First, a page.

In another embodiment, each pointing device 110 can be identified utilizing separate electromagnetic wavelengths. Further, several separate video cameras having filters for specific wavelengths can be used to match each flashlight. Thus, parallel image processing systems can pay attention to what items were discovered by which pointing device 110 according to the wavelength of light.

Three-Dimensional Projection

FIG. 5B illustrates a component diagram of an interactive projection video system in which two images are projected on the rear screen to produce the illusion of a three dimensional image. The images seen as both the background and foreground may be stereoscopically projected. The projectors 530 can simultaneously project an image onto a polarization-maintaining rear projection surface 120. Likewise, the cameras 540 can simultaneously image the polarization-maintaining rear projection surface 120.

The two projectors supply a separate image, one directed to the left eye of the user 100, and the other to the right eye of the user 100. As it will be apparent to one of ordinary skill in the art, the two views can be kept separate by the use of orthogonal polarizers 510 in the light paths of the two projectors. Additionally, the projectors 530 and the cameras 540 are equipped with infrared filters. As stated above, each camera 540 will capture the beam of the flashlight and will cause the analogous portion of the video background image to be swapped with the corresponding foreground image.

In another embodiment, a single video projector with an overall frame-rate of twice that of the frame rate for either eye view may be used along with a high speed electrically activated polarization rotator to alternately project the separate left and right eye views. Using this technique, the stereoscopic image of the foreground can be chosen to occupy a particular depth plane as viewed by the user 100 wearing stereoscopic glasses. The background image can be rendered with a depth plane located considerably behind the depth plane of the foreground plane, and possibly with a varying depth (e.g. sloped background, or one with protrusions). In this way, the image that the user 100 appears to see through the “hole” in the foreground will have a greatly enhanced illusion of depth behind the foreground image. A black ring of no-projection light can be used to separate the two planes and increase the sense of depth using these techniques.

In yet another embodiment, the video signal from one or both of the cameras 540 and 530 may be fed to a computer system that can determine simultaneous cropping areas for both projectors.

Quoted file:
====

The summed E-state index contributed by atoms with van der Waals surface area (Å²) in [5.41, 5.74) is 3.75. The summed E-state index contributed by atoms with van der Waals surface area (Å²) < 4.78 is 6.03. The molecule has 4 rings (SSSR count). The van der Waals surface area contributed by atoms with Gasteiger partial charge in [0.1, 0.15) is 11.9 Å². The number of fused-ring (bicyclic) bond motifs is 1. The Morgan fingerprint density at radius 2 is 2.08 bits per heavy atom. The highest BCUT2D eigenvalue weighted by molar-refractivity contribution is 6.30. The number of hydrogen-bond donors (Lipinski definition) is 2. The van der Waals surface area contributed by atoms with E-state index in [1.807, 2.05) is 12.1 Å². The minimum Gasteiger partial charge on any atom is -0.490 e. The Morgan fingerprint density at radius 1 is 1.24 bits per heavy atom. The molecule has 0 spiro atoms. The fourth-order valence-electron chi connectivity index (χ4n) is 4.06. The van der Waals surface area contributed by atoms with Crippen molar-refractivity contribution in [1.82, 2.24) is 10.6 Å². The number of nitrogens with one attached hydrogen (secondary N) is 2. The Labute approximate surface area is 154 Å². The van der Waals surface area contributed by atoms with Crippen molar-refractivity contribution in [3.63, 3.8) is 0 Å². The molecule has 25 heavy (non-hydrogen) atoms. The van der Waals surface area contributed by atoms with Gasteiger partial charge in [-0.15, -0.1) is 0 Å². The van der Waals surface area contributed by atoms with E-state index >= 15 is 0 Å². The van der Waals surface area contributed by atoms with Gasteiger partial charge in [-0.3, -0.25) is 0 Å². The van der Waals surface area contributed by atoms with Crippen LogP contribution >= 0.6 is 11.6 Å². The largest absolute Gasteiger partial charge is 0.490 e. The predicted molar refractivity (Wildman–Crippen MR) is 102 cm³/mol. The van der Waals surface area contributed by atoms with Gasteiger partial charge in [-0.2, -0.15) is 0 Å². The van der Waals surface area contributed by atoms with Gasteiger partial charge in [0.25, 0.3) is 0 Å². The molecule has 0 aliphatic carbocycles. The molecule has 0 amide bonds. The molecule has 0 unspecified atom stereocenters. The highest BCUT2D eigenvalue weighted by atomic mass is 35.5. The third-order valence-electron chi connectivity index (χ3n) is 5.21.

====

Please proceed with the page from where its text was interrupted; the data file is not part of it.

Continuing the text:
Projection on Three-Dimensional Dimensional Objects

Although the technique can be applied to flat surfaces such as walls, floors, or ceilings, it can also be applied to curved surfaces such as to a sphere, or faceted surfaces such as those of a cube, rectangular or slope-sided prism, or other dimensional objects.

FIG. 6 illustrates a component diagram of an interactive video projection system projecting on three-dimensional objects. In one embodiment, the projection surface can be the surface of a multisided or even rounded three-dimensional object. A user 100, 105 can be provided with the illusion that by using the pointing device 110, it is possible to peer inside of what appears to be a solid object 650. The objects 650 could be, for example, mock holiday gifts in boxes. With the use of the pointing devices 110, the users 100, 105 have the ability to see what appears to be inside each of the boxes 650. The projected image texture maps can be rendered using advanced three-dimensional drawing software tools that allow presentation of geometrically correct images. The images are projected by a projector 620 onto the outside layer of the boxes 650 matching the surface geometry of the boxes 650 thus creating an enhanced sense of depth and reality. Simultaneously, the inside contents of the boxes 650 are conveyed by the background image also projected by projector 620. Once the flashlight is focused on one of the objects 650, the background image is shown thus apparently exposing the proper perspectives of the insides of the three-dimensional boxes 650. Furthermore, the use of video triggers, as described earlier, allows the user to, for instance, see that they have received a “living toy.” When the box is illuminated, and the background image is projected, the character comes to life, acting out a song and dance routine. The video shown as the background video is rendered with proper perspective so that the character's lighting, shadows, etc., make it appear to be inside the box.

Spectacles